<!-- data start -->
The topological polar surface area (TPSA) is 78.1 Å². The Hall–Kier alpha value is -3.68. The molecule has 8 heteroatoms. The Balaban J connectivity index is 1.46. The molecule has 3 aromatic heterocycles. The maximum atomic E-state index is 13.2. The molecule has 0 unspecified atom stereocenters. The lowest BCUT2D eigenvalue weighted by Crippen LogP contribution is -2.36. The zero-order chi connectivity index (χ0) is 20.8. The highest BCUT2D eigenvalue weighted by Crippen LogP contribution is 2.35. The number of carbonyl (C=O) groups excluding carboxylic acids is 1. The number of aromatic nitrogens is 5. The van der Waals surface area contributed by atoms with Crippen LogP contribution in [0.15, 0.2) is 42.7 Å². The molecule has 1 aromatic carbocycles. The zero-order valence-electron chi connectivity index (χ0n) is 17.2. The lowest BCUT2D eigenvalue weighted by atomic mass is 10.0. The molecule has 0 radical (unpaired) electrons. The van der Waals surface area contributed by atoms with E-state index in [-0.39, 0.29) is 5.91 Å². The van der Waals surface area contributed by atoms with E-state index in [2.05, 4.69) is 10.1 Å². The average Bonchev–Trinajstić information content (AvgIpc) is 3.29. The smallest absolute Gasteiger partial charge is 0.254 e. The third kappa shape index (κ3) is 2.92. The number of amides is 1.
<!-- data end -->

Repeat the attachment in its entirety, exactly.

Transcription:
The topological polar surface area (TPSA) is 78.1 Å². The Hall–Kier alpha value is -3.68. The molecule has 8 heteroatoms. The Balaban J connectivity index is 1.46. The molecule has 3 aromatic heterocycles. The maximum atomic E-state index is 13.2. The molecule has 0 unspecified atom stereocenters. The lowest BCUT2D eigenvalue weighted by Crippen LogP contribution is -2.36. The zero-order chi connectivity index (χ0) is 20.8. The highest BCUT2D eigenvalue weighted by Crippen LogP contribution is 2.35. The number of carbonyl (C=O) groups excluding carboxylic acids is 1. The number of aromatic nitrogens is 5. The van der Waals surface area contributed by atoms with Crippen LogP contribution in [0.15, 0.2) is 42.7 Å². The molecule has 1 aromatic carbocycles. The zero-order valence-electron chi connectivity index (χ0n) is 17.2. The lowest BCUT2D eigenvalue weighted by atomic mass is 10.0. The molecule has 0 radical (unpaired) electrons. The van der Waals surface area contributed by atoms with E-state index in [-0.39, 0.29) is 5.91 Å². The van der Waals surface area contributed by atoms with E-state index in [2.05, 4.69) is 10.1 Å². The average Bonchev–Trinajstić information content (AvgIpc) is 3.29. The smallest absolute Gasteiger partial charge is 0.254 e. The third kappa shape index (κ3) is 2.92. The number of amides is 1.